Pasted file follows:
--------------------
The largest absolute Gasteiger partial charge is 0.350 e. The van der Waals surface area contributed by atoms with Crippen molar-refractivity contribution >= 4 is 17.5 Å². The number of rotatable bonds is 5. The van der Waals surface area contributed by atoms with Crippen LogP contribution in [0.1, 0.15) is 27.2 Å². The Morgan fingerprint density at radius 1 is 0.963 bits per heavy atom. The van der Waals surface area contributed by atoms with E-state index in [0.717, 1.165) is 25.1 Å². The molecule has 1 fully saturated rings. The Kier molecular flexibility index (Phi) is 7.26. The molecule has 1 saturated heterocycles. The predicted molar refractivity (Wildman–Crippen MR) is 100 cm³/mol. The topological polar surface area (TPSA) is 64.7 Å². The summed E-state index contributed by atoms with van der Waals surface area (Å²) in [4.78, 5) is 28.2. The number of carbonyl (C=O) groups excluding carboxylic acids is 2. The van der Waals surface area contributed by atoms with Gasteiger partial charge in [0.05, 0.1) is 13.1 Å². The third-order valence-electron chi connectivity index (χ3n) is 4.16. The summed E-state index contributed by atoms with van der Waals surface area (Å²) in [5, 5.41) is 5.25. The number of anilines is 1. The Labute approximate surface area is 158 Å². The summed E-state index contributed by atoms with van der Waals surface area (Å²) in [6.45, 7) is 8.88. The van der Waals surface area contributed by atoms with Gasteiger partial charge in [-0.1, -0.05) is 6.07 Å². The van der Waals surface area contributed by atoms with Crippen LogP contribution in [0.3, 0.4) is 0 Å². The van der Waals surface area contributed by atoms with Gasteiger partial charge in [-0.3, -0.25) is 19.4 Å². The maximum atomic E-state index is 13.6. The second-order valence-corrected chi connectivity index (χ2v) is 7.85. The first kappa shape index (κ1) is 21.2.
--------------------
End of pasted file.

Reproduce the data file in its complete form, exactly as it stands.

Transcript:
The largest absolute Gasteiger partial charge is 0.350 e. The van der Waals surface area contributed by atoms with Crippen molar-refractivity contribution >= 4 is 17.5 Å². The number of rotatable bonds is 5. The van der Waals surface area contributed by atoms with Crippen LogP contribution in [0.1, 0.15) is 27.2 Å². The Morgan fingerprint density at radius 1 is 0.963 bits per heavy atom. The van der Waals surface area contributed by atoms with E-state index in [0.717, 1.165) is 25.1 Å². The molecule has 1 fully saturated rings. The Kier molecular flexibility index (Phi) is 7.26. The molecule has 1 saturated heterocycles. The predicted molar refractivity (Wildman–Crippen MR) is 100 cm³/mol. The topological polar surface area (TPSA) is 64.7 Å². The summed E-state index contributed by atoms with van der Waals surface area (Å²) in [4.78, 5) is 28.2. The number of carbonyl (C=O) groups excluding carboxylic acids is 2. The van der Waals surface area contributed by atoms with Gasteiger partial charge in [0.05, 0.1) is 13.1 Å². The third-order valence-electron chi connectivity index (χ3n) is 4.16. The summed E-state index contributed by atoms with van der Waals surface area (Å²) in [5, 5.41) is 5.25. The number of anilines is 1. The Labute approximate surface area is 158 Å². The summed E-state index contributed by atoms with van der Waals surface area (Å²) in [6.45, 7) is 8.88. The van der Waals surface area contributed by atoms with Gasteiger partial charge in [-0.1, -0.05) is 6.07 Å². The van der Waals surface area contributed by atoms with Crippen LogP contribution in [0.3, 0.4) is 0 Å². The van der Waals surface area contributed by atoms with Gasteiger partial charge in [-0.3, -0.25) is 19.4 Å². The maximum atomic E-state index is 13.6. The second-order valence-corrected chi connectivity index (χ2v) is 7.85. The first kappa shape index (κ1) is 21.2.